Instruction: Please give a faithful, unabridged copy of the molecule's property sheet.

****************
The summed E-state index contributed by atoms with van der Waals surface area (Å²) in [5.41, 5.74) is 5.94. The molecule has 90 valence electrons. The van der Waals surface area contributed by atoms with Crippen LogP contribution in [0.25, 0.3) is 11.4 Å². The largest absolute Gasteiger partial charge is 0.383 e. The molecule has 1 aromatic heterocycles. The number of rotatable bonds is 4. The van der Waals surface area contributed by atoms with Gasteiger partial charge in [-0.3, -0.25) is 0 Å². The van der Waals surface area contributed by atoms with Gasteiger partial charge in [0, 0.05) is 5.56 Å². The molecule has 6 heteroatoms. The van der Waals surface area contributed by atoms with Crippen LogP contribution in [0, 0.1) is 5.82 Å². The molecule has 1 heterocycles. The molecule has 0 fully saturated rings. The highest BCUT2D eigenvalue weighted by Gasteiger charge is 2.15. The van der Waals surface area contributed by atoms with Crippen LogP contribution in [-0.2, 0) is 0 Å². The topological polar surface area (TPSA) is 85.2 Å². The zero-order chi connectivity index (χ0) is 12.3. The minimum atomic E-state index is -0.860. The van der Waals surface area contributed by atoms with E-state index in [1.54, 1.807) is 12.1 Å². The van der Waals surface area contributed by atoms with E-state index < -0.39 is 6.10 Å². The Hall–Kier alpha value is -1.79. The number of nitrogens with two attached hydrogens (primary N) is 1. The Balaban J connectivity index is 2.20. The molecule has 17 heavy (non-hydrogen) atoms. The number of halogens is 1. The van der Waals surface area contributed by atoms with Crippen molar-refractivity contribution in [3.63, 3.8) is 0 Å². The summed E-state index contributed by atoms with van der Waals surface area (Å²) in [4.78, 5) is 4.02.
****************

The summed E-state index contributed by atoms with van der Waals surface area (Å²) in [5.41, 5.74) is 5.94. The molecule has 90 valence electrons. The van der Waals surface area contributed by atoms with Crippen LogP contribution in [0.25, 0.3) is 11.4 Å². The largest absolute Gasteiger partial charge is 0.383 e. The molecule has 1 aromatic heterocycles. The number of rotatable bonds is 4. The van der Waals surface area contributed by atoms with Gasteiger partial charge in [-0.3, -0.25) is 0 Å². The van der Waals surface area contributed by atoms with Gasteiger partial charge in [0, 0.05) is 5.56 Å². The molecule has 6 heteroatoms. The van der Waals surface area contributed by atoms with Crippen LogP contribution in [0, 0.1) is 5.82 Å². The molecule has 1 heterocycles. The molecule has 0 fully saturated rings. The highest BCUT2D eigenvalue weighted by Gasteiger charge is 2.15. The van der Waals surface area contributed by atoms with Crippen LogP contribution in [-0.2, 0) is 0 Å². The topological polar surface area (TPSA) is 85.2 Å². The zero-order chi connectivity index (χ0) is 12.3. The minimum atomic E-state index is -0.860. The van der Waals surface area contributed by atoms with E-state index in [1.54, 1.807) is 12.1 Å². The van der Waals surface area contributed by atoms with E-state index < -0.39 is 6.10 Å². The Hall–Kier alpha value is -1.79. The number of nitrogens with two attached hydrogens (primary N) is 1. The Balaban J connectivity index is 2.20. The molecule has 17 heavy (non-hydrogen) atoms. The number of halogens is 1. The van der Waals surface area contributed by atoms with Crippen molar-refractivity contribution in [3.63, 3.8) is 0 Å². The summed E-state index contributed by atoms with van der Waals surface area (Å²) in [4.78, 5) is 4.02.